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Jun 29th, 2012, 09:28 PM
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worm:
south of the Chianti region...Montepulciano and bearby Pienza are my favorites, although really enjoyed staying one time 5 kms. outside of San Jimmy (Gimignano)at Hotel Pescille..pool and in a great location with views of the SG "towers" and its own surrounding vineyards. Siena is a much bigger town, but enjoyable and good access to a big chunk of Tuscany.

Go work on your degree...you have a whole life of travel ahead of you ..you'll see it all.
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Jun 30th, 2012, 05:46 AM
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Hey W,

>Is the food in Bologna that much better than elsewhere in Italy that it warrants a visit?<

That shouldn't worry you on your first visit to Italy. Wait until after you can determine if the pasta was rolled by hand or with a machine.

Ditto Bob and Stu

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Jun 30th, 2012, 06:58 AM
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Ira-

I have recent spent a week in Rome and am an avid Italian food eater/cooker which is why I am drwn to Bologna. But, as I found in Rome, even the "bad" food in Italy is pretty damn tasty.

Tower- Will I be able to find reasonable parking in Sienna if I want to do some exploring? I am a bit nervous when contemplating driving in Italy as I found drivers in Rome to be maniacs.
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Jun 30th, 2012, 07:11 AM
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Also, is Florence large enough and the crowds small enough in May to stay for more than a few days?>>

you won't run out of things to do and see in Florence, but you might get fed up of all the people who want to see them with you! also, several of the best day trips [siena, San Gim] are best done by bus rather than train, which means at least an hour stuck in traffic each way - not fun.

so i think I would be drawn to the 4 nights in florence [giving you 3 clear days] and - if time will stretch - 4 in an agriturismo in the south of tuscany, which will give easy access to Rome. there have been several threads about agriturismi [i seem to remember some good recommendations from she who cannot be named] which have fantastic food and lovely positions.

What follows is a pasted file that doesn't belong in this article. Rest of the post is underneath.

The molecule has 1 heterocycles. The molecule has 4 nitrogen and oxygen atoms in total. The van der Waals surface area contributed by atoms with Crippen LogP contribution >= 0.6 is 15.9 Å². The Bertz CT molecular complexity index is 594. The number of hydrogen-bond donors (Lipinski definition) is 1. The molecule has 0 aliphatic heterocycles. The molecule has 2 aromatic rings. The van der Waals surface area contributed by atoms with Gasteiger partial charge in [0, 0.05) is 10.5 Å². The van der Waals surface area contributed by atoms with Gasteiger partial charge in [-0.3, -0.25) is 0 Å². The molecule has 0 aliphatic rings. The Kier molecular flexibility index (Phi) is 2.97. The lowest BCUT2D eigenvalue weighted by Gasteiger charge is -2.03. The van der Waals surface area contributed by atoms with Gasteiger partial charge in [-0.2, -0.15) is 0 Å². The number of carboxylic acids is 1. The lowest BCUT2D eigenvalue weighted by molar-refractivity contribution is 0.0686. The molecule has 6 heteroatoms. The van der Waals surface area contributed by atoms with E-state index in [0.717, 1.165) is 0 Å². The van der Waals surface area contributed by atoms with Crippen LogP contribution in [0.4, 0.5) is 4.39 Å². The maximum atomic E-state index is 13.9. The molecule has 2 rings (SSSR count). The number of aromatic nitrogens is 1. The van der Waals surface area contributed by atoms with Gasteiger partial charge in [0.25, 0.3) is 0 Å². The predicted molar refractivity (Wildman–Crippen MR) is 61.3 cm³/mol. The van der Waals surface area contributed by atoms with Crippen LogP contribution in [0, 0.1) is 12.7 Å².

as for driving in Siena, i think that the overall advice would be - don't!. it is the one place where I would suggest getting the bus from Florence, not withstanding what I wrote above, because the bus will put you right in the centre of siena, whereas the train doesn't.

however long you stay in florence, do get the bus from the piazza san marco up to Fiesole - lovely views back over the city and a fascinating roman amphitheatre to explore as well as the monastery of San Francesco with the weird [free] museum and lovely presepe. and some nice restaurants too. sadly it appears that the monastery of san Marco is currently closed; that is one place that I found that by getting there at 8.45 am, I had the place almost to myself.
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Jun 30th, 2012, 08:17 AM
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there are some good bike paths from Bologna to Ferrara and others though a bit flat (Po valley). Bologna is too far from Tuscany
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Jun 30th, 2012, 08:55 AM
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worm: I find that parking in and around Siena, altho thought of as a nightmare, can be done...IF you park just beyond the city's gates. The Porta Romana(south gate)has several side streets where I was able to find parking...and it's an interesting 10-minute walk through lived-in parts of the town not frequented by tourists. I stayed at the 18th century Santa Caterina just 50 yards or so south of the Porta Romana gate and it's back lot parking is very tight..so on a few times when it was full I successfully found the aforementioned local parking. I highly recommend the Santa Caterina because of it's old elegance and quiet surroundngs, beautiful views of the countryside from it's ample gardens. If I recall Bob the Navigator also enjoyed his stay there.